Read by QxMD icon Read

migrant pregnancy

Jenny McLeish, Maggie Redshaw
BACKGROUND: The transition to parenthood is a potentially vulnerable time for mothers' mental health and approximately 9-21% of women experience depression and/or anxiety at this time. Many more experience sub-clinical symptoms of depression and anxiety, as well as stress, low self-esteem and a loss of confidence. Women's emotional wellbeing is more at risk if they have little social support, a low income, are single parents or have a poor relationship with their partner. Peer support can comprise emotional, affirmational, informational and practical support; evidence of its impact on emotional wellbeing during pregnancy and afterwards is mixed...
January 13, 2017: BMC Pregnancy and Childbirth
Jenny McLeish, Maggie Redshaw
OBJECTIVE: to identify the particular issues associated with volunteer support for very disadvantaged mothers (who were young, had insecure immigration status, were recent migrants whose English was poor,misused drugs or alcohol, or were involved in crime), from the perspective of the volunteers. DESIGN: a qualitative descriptive study, informed by phenomenological social psychology. Semi-structured qualitative interviews were carried out between July 2013 and March 2015...
December 6, 2016: Midwifery
Hai Gu, Hua You, Weiqing Ning, Hua Zhou, Jianming Wang, Ying Lu, Jun Sun, Yun Kou, Hengjin Dong
OBJECTIVES: To investigate the use of maternal health care services by internal migrants in view of their migration status. METHODS: Cross-sectional household survey in two cities of Jiangsu Province. Questions elicited data on socioeconomic information and MHC service use (pre-natal examination, post-natal visit, pre-natal health education). Chi-square tests and multivariate logistic regression analyses were used to identify factors associated with MHC service use...
November 5, 2016: Tropical Medicine & International Health: TM & IH
Maria Mazzitelli, Giovanni Matera, Carmela Votino, Federica Visconti, Alessio Strazzulla, Maria Teresa Loria, Cinzia Peronace, Pio Settembre, Aida Giancotti, Maria Carla Liberto, Alfredo Focà, Fulvio Zullo, Carlo Torti
Pregnant women with urinary schistosomiasis should be treated, but screening is not implemented in migrants. We report herein a case of a migrant diagnosed late into pregnancy, after diagnosis was made in her husband. Praziquantel was safe and effective. Schistosomiasis should be considered in pregnant women from endemic countries.
July 2016: Journal of Travel Medicine
O Razum, J Wenner, K Bozorgmehr
Health and access to health care are considered a human right. "Regular" immigrants such as work migrants in Germany have the same entitlement to health care coverage through the statutory health insurance as the majority population. This, however, is not the case for refugees and asylum seekers. According to paragraphs 4 and 6 of the Asylum Seekers' Benefit Act, their entitlement is restricted to care for acute pain, pregnancy and childbirth, as well as immunizations in the first 15 months. Additional care can be financed on a case-by-case basis...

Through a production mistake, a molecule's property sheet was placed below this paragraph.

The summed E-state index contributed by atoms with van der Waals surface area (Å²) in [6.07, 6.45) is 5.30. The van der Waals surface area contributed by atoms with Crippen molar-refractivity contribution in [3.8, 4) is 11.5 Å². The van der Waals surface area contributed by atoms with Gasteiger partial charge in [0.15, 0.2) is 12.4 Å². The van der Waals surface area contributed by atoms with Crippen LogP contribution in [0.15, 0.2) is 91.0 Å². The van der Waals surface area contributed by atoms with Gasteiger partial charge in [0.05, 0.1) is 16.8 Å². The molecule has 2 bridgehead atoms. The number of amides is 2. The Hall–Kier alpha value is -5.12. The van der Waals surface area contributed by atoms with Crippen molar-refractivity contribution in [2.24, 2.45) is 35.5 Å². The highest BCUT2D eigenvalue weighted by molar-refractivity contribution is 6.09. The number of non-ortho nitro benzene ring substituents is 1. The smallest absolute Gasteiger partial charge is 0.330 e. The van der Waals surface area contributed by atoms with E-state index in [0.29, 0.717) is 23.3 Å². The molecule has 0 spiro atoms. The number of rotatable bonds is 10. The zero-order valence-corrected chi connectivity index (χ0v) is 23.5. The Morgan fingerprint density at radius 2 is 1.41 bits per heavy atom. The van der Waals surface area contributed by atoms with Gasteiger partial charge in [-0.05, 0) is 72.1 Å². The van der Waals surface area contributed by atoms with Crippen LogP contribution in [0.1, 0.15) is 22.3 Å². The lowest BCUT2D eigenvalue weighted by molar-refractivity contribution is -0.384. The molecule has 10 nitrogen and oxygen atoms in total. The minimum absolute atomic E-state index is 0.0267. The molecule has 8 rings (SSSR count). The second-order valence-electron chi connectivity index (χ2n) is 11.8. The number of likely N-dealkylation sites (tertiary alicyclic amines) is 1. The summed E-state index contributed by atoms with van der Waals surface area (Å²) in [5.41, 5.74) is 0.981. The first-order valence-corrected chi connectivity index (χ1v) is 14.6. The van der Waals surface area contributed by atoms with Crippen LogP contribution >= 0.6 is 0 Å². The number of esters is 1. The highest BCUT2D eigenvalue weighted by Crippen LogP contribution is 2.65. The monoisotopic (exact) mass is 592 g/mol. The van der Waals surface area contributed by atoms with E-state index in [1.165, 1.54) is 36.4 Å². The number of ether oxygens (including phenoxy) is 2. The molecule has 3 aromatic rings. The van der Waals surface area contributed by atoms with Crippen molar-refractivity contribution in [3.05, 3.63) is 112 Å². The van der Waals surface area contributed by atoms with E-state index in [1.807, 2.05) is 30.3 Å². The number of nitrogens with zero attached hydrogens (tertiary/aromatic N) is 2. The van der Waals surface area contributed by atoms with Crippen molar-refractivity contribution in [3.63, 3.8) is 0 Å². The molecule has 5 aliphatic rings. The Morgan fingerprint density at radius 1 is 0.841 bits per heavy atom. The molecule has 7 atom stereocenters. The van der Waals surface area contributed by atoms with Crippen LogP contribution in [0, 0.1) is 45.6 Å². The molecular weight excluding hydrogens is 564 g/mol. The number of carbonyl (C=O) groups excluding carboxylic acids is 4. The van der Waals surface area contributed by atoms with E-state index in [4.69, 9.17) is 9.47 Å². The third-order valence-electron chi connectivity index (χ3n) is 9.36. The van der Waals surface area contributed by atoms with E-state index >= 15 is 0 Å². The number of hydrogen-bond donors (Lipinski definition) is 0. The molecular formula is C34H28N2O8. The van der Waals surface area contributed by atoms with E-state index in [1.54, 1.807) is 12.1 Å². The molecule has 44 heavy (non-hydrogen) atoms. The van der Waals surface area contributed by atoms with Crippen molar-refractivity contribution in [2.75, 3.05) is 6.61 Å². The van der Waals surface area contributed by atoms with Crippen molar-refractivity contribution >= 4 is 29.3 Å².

November 2016: Das Gesundheitswesen
Sansnee Jirojwong, Suzanne Brownhill, Hannah G Dahlen, Maree Johnson, Virginia Schmied
Issue addressed: In many developed countries the rate of gestational diabetes mellitus (GDM) for Asian-born women is higher than other groups. Studies suggest that some women have limited knowledge of the disease and poor self-management leading to health problems for themselves and their baby. Few studies report the experience of GDM among Southeast Asian migrant women living in Australia and factors that influence their management of the disease. Methods: A qualitative interpretive design was used to explore Southeast Asian migrant women's experience and management of GDM...
October 13, 2016: Health Promotion Journal of Australia
M T Farrant, J A Rowan, T Cundy
We report two cases of fulminant type 1 diabetes in previously well migrants from South East Asia. This entity, which is rare outside East or South-East Asia, has a high perinatal mortality. The clinical presentation differs markedly from that of typical newly recognised type 1 diabetes in pregnancy. In both our cases, the neonates required intensive care but survived.
October 2016: Internal Medicine Journal
Mona M A Almalik, Sultan M Mosleh
BACKGROUND: Antenatal education programs provide women with essential knowledge and skills in various aspects of maternal and fetal health. Antenatal education is based on improving women's health, reducing the risks of complications and enhancing couples' positive experience during childbirth. There is a lack of formal antenatal educational programs based on women's needs in Jordan. AIM: This study sought to identify and prioritize the learning needs for women during pregnancy...
September 22, 2016: Women and Birth: Journal of the Australian College of Midwives
E Villalonga-Olives, I Kawachi, N von Steinbüchel
Human migration is not a new phenomenon, but it has changed significantly with the advance of globalization. We focus on differences in the published literature concerning migration and health (EU vs the US), centering specifically on reproductive health outcomes. We conducted a literature search in the Pubmed and Embase databases. We reviewed papers that contrast migrants to native-born populations and analyzed differences between countries as well as challenges for future research. The prevalence of low birthweight among migrants varies by the host country characteristics as well as the composition of migrants to different regions...
August 24, 2016: Journal of Immigrant and Minority Health
Patricia Salisbury, Layla Hall, Sibylla Kulkus, Moo Kho Paw, Nay Win Tun, Aung Myat Min, Kesinee Chotivanich, Somjet Srikanok, Pranee Ontuwong, Supachai Sirinonthachai, François Nosten, Shawn Somerset, Rose McGready
BACKGROUND: Lack of data in marginalized populations on knowledge, attitudes and practices (KAP) hampers efforts to improve modern contraceptive practice. A mixed methods study to better understand family planning KAP amongst refugee and migrant women on the Thailand-Myanmar border was conducted as part of an ongoing effort to improve reproductive health, particularly maternal mortality, through Shoklo Malaria Research Unit (SMRU) antenatal and birthing services. METHODS: Cross-sectional surveys and focus group discussions (FGDs) in currently pregnant women; and in-depth interviews (IDIs) in selected post-partum women with three children or more; were conducted...
August 19, 2016: Reproductive Health
Maggie Redshaw, Julie M Hennegan, Jane Henderson